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Term-Frequency Adjustments

Problem Statement

A common shortcoming of the Fellegi-Sunter model is that it doesn’t account for skew in the distributions of linking variables. One of the starkest examples is a binary variable such as gender in the prison population, where male offenders outnumber female offenders by 10:1.

How does this affect our m and u probabilities?

  • m probability is unaffected - given two records are a match, the gender field should also match with roughly the same probability for males and females

  • Given two records are not a match, however, it is far more likely that both records will be male than that they will both be female - u probability is too low for the more common value (male) and too high otherwise.

In this example, one solution might be to create an extra comparison level for matches on gender:

  • l.gender = r.gender AND l.gender = 'Male'

  • l.gender = r.gender AND l.gender = 'Female'

However, this complexity forces us to estimate two m probabilities when one would do, and it becomes impractical if we extend to higher-cardinality variables like surname, requiring thousands of additional comparison levels.

This problem used to be addressed with an ex-post (after the fact) solution - once the linking is done, we have a look at the average match probability for each value in a column to determine which values tend to be stronger indicators of a match. If the average match probability for records pairs that share a surname is 0.2 but the average for the specific surname Smith is 0.1 then we know that the match weight for name should be adjusted downwards for Smiths.

The shortcoming of this option is that in practice, the model training is conducted on the assumption that all name matches are equally informative, and all of the underlying probabilities are evaluated accordingly. Ideally, we want to be able to account for term frequencies within the Fellegi-Sunter framework as trained by the EM algorithm.

Toy Example

Below is an illustration of 2 datasets (10 records each) with skewed distributions of first name. A link_and_dedupe Splink model concatenates these two tables and deduplicates those 20 records.

In principle, u probabilities for a small dataset like this can be estimated directly - out of 190 possible pairwise comparisons, 77 of them have the same first name. Based on the assumption that matches are rare (i.e. the vast majority of these comparisons are non-matches), we use this as a direct estimate of u. Random sampling makes the same assumption, but by using a manageable-sized sample of a much larger dataset where it would be prohibitively costly to perform all possible comparisons (a Cartesian join).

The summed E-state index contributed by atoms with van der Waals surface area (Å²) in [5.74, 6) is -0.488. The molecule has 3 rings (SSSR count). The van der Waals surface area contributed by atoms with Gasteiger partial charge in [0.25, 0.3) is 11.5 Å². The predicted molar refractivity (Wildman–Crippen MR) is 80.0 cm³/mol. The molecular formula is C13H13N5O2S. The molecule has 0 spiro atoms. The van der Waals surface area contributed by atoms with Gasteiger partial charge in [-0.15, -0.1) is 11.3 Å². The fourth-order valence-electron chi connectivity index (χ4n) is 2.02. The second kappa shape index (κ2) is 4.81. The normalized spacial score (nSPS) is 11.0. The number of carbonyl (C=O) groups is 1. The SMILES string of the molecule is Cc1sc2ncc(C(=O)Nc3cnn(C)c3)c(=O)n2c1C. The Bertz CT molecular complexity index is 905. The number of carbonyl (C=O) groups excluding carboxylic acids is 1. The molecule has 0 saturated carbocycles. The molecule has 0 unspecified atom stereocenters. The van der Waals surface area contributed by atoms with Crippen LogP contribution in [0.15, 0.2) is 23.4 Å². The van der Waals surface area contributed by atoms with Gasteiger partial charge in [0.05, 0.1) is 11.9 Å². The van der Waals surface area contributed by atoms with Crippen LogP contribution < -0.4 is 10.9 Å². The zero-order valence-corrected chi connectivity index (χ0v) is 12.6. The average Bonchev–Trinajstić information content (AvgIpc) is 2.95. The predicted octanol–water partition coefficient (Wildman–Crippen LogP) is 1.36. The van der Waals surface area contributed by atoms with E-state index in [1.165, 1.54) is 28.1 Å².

Once we have concatenated our input tables, it is useful to calculate the term frequencies (TF) of each value. Rather than keep a separate TF table, we can add a TF column to the concatenated table - this is what df_concat_with_tf refers to within Splink.

Building on the example above, we can define the m and u probabilities for a specific first name value, and work out an expression for the resulting match weight.

Just as we can add independent match weights for name, DOB and other comparisons (as shown in the Splink waterfall charts), we can also add an independent TF adjustment term for each comparison. This is useful because:

  • The TF adjustment doesn't depend on m, and therefore does not have to be estimated by the EM algorithm - it is known already

  • The EM algorithm benefits from the TF adjustment (rather than previous post hoc implementations)

  • It is trivially easy to “turn off” TF adjustments in our final match weights if we wish

  • We can easily disentangle and visualise the aggregate significance of a particular column, separately from the deviations within it (see charts below)

Visualising TF Adjustments

For an individual comparison of two records, we can see the impact of TF adjustments in the waterfall charts: